A car accident attorney is sympathetic to how long it takes to receive an offer of compensation after a car accident in Florida, and works to ensure all the deadlines are met, so that you receive the compensation you deserve in a timelier fashion. They can also negotiate with the insurance company on your behalf, so you can focus on feeling better. Another way your car accident lawyer can help is by collecting evidence to demonstrate the liable party’s negligence, which will strengthen your position. If negotiations with the insurance company prove unsuccessful, your lawyer can continue to protect your rights by taking your case to trial.
If you or a loved one was injured in a car accident in Florida, we can help. Contact the Law Offices of Anidjar & Levine at 1-800-747-3733 today for a free case evaluation.
Can I Be Compensated for Lost Income After a Car Accident?
If you sustain serious injuries in a car accident, you may be unable to work for weeks, months, or even years. If the crash occurred because of someone else’s negligence, you may be able to pursue financial compensation for your lost income. In most cases, your claim or lawsuit should include the income already lost as well as the projected income you may lose in the future.
How Do I Calculate My Current Lost Income After a Car Accident?
To be compensated for lost wages after a car accident, calculate how much income you have lost. This calculation also includes benefits (e.g., health insurance) from your employer.
If you make $500 per week and you missed four weeks of work, you have the right to $2,000 compensation for lost wages. Base this calculation on your gross income. (Net income is the money remaining after taxes and other standard deductions).
What Documents Do I Need to Prove Lost Income?
Typically, your lawyer will use your most recent pay stubs or wage statements to document your regular income. A letter from your employer may also suffice for this documentation, as long as it details your position, compensation structure, and how long you were out of work.
If you do not typically work a full-time (40 hours per week) job, you may have to provide additional documentation, such as your income tax returns for the prior year(s). Several weeks or months of pay stubs may also help obtain an average weekly income value.
If you work in a service industry where tips make up a significant part of your income, you will have to provide additional documentation. If you collect your tips primarily through credit card transactions, or another method with a reliable paper trail, you can easily document this aspect of lost income.
If you collect tips in cash, you can document this using your tax returns – but only to the extent that you have claimed your tips in the past.
What About the Income I May Lose in the Future?
If your injuries will prevent you from working in the future, the at-fault driver is liable for those losses as well.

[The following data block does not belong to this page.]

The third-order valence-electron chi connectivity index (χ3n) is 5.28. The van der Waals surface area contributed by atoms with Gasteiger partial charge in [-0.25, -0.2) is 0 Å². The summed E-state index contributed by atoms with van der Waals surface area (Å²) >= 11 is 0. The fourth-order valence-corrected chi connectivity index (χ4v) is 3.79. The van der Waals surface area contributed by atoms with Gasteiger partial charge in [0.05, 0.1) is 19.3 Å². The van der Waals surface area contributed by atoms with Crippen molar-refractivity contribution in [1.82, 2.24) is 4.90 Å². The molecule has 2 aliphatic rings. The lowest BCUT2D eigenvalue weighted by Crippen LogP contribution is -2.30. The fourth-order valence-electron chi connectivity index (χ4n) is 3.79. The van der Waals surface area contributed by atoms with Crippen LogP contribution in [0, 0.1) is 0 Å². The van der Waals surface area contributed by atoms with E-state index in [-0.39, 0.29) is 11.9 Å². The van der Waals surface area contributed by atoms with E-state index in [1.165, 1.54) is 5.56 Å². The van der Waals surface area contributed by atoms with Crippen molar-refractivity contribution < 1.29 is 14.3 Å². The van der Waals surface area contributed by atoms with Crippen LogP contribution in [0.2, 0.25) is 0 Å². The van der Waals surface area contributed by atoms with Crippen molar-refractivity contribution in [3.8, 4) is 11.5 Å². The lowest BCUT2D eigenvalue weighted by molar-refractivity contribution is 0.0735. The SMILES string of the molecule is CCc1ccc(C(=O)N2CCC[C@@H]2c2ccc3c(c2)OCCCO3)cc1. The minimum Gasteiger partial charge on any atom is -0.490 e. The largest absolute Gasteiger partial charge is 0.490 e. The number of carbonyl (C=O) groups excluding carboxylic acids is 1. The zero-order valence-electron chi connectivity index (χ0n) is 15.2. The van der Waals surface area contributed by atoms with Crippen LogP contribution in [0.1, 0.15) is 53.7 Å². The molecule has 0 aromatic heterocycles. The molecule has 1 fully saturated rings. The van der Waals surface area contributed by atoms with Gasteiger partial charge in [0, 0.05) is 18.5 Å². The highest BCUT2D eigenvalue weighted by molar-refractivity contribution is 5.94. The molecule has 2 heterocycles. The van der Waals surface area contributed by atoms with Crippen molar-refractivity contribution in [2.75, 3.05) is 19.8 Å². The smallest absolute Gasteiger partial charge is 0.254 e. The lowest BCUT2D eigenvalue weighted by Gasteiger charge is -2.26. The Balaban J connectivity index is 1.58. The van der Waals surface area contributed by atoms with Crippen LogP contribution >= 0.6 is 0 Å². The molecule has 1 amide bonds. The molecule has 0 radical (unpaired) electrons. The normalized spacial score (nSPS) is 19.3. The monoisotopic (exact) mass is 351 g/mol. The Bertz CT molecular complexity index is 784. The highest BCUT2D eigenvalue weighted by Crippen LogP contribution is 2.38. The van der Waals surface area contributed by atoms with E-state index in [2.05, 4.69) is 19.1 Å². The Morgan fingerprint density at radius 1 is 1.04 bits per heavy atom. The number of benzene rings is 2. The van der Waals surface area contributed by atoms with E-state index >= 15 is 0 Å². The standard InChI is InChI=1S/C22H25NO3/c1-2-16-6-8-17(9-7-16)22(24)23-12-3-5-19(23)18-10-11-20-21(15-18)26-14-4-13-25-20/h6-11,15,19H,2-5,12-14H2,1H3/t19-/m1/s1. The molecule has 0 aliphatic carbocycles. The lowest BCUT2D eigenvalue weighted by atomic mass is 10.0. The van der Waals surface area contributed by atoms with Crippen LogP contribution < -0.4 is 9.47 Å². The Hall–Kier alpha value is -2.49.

Your car accident lawyer will need to obtain medical opinions or other expert testimony about your inability to work in the future. If you will miss work for six months, for example, your claim should include the value of six months’ income.
If you sustained a significant long-term injury or disability, however, it may affect your lifelong earning capacity in a more profound way.
For example, if you worked in a warehouse or on a loading dock, your job may have required you to lift heavy objects. If you sustained a long-term spine injury, you may have lost the physical ability to continue in that position. If you must consequently take a lower-paying, non-physical job at a lower hourly wage, you can claim the difference between your prior earning capacity and your future, reduced ability to earn a living.
Physical injuries are not the only legitimate type of disability that can occur from a serious car accident. If you developed a psychological or mental challenge such as PTSD or severe anxiety – and if that condition interferes with your ability to work – you have the right to claim that lost income as well.
Can I Be Compensated for Lost Income if I Am Self-Employed?
If you are self-employed, you also have the right to receive compensation for lost income. The biggest difference is in how you will demonstrate your historical income in your car accident claim.
Your car accident lawyer may use your federal income tax returns from the two years prior to the accident. If you bill your clients each month, you could look to your accounting records to demonstrate a drop in your monthly billing amounts.
Self-employed accident victims may also pursue compensation for lost opportunities – although this may present a more complex challenge for documentation.
You might provide copies of your daily or weekly calendars to your lawyer, showing the number of appointments you typically went on in a week. Or, if you had existing contracts for work you could not complete due to your injuries, those may serve to document lost income.
If you are a business owner or entrepreneur, your accountant or CPA may help you demonstrate business volume before and after your accident. You can support those records with copies of your business bank statements.